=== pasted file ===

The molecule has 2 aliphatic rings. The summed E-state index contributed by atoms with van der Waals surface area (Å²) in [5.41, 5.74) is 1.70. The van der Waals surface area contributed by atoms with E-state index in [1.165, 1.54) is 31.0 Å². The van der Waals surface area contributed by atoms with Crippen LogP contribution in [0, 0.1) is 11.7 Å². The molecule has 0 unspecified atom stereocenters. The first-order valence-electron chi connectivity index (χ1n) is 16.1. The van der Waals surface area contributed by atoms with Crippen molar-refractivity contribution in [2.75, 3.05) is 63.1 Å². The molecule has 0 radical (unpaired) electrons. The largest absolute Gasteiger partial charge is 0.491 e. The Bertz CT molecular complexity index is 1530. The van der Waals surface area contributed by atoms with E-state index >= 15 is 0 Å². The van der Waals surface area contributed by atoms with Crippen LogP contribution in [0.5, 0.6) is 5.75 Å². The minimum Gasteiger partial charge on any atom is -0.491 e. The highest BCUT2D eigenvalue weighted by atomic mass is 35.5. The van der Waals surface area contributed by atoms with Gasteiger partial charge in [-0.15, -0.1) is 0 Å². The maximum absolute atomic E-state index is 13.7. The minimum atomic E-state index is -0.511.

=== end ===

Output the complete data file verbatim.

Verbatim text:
The molecule has 2 aliphatic rings. The summed E-state index contributed by atoms with van der Waals surface area (Å²) in [5.41, 5.74) is 1.70. The van der Waals surface area contributed by atoms with E-state index in [1.165, 1.54) is 31.0 Å². The van der Waals surface area contributed by atoms with Crippen LogP contribution in [0, 0.1) is 11.7 Å². The molecule has 0 unspecified atom stereocenters. The first-order valence-electron chi connectivity index (χ1n) is 16.1. The van der Waals surface area contributed by atoms with Crippen molar-refractivity contribution in [2.75, 3.05) is 63.1 Å². The molecule has 0 radical (unpaired) electrons. The largest absolute Gasteiger partial charge is 0.491 e. The Bertz CT molecular complexity index is 1530. The van der Waals surface area contributed by atoms with E-state index >= 15 is 0 Å². The van der Waals surface area contributed by atoms with Crippen LogP contribution in [0.5, 0.6) is 5.75 Å². The minimum Gasteiger partial charge on any atom is -0.491 e. The highest BCUT2D eigenvalue weighted by atomic mass is 35.5. The van der Waals surface area contributed by atoms with Gasteiger partial charge in [-0.15, -0.1) is 0 Å². The maximum absolute atomic E-state index is 13.7. The minimum atomic E-state index is -0.511.